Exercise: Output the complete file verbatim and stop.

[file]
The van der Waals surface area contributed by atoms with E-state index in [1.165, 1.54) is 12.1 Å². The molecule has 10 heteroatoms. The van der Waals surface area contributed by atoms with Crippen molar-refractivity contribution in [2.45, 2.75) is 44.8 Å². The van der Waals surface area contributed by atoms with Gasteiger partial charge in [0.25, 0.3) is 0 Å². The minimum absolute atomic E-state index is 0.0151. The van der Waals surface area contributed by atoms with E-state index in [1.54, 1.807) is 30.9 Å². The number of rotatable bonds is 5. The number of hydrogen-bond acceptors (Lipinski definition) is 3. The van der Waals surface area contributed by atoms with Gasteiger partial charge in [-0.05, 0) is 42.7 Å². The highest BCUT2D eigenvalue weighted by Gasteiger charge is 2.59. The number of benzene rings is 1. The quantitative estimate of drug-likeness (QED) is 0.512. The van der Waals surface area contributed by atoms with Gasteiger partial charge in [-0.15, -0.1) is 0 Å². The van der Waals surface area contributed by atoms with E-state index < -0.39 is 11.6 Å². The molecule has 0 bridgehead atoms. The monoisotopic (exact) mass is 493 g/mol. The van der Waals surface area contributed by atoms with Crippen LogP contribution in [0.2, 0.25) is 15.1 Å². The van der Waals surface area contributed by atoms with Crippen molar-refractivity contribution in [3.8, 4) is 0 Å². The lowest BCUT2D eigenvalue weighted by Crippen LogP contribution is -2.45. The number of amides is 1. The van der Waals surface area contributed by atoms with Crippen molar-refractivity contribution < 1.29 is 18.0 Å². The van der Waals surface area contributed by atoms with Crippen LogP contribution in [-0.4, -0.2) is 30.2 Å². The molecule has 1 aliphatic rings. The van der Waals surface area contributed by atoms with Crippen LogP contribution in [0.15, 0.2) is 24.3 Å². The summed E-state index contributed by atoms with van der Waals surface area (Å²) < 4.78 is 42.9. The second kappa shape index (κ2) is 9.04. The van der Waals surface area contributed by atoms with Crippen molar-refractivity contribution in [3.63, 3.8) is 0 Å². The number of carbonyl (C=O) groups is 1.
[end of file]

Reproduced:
The van der Waals surface area contributed by atoms with E-state index in [1.165, 1.54) is 12.1 Å². The molecule has 10 heteroatoms. The van der Waals surface area contributed by atoms with Crippen molar-refractivity contribution in [2.45, 2.75) is 44.8 Å². The van der Waals surface area contributed by atoms with Gasteiger partial charge in [0.25, 0.3) is 0 Å². The minimum absolute atomic E-state index is 0.0151. The van der Waals surface area contributed by atoms with E-state index in [1.54, 1.807) is 30.9 Å². The number of rotatable bonds is 5. The number of hydrogen-bond acceptors (Lipinski definition) is 3. The van der Waals surface area contributed by atoms with Gasteiger partial charge in [-0.05, 0) is 42.7 Å². The highest BCUT2D eigenvalue weighted by Gasteiger charge is 2.59. The number of benzene rings is 1. The quantitative estimate of drug-likeness (QED) is 0.512. The van der Waals surface area contributed by atoms with Gasteiger partial charge in [-0.15, -0.1) is 0 Å². The van der Waals surface area contributed by atoms with E-state index < -0.39 is 11.6 Å². The molecule has 0 bridgehead atoms. The monoisotopic (exact) mass is 493 g/mol. The van der Waals surface area contributed by atoms with Crippen LogP contribution in [0.2, 0.25) is 15.1 Å². The van der Waals surface area contributed by atoms with Crippen molar-refractivity contribution in [3.8, 4) is 0 Å². The lowest BCUT2D eigenvalue weighted by Crippen LogP contribution is -2.45. The number of amides is 1. The van der Waals surface area contributed by atoms with Crippen molar-refractivity contribution < 1.29 is 18.0 Å². The van der Waals surface area contributed by atoms with Crippen LogP contribution in [-0.4, -0.2) is 30.2 Å². The molecule has 1 aliphatic rings. The van der Waals surface area contributed by atoms with Crippen LogP contribution in [0.15, 0.2) is 24.3 Å². The summed E-state index contributed by atoms with van der Waals surface area (Å²) < 4.78 is 42.9. The second kappa shape index (κ2) is 9.04. The van der Waals surface area contributed by atoms with Crippen molar-refractivity contribution in [3.63, 3.8) is 0 Å². The number of carbonyl (C=O) groups is 1.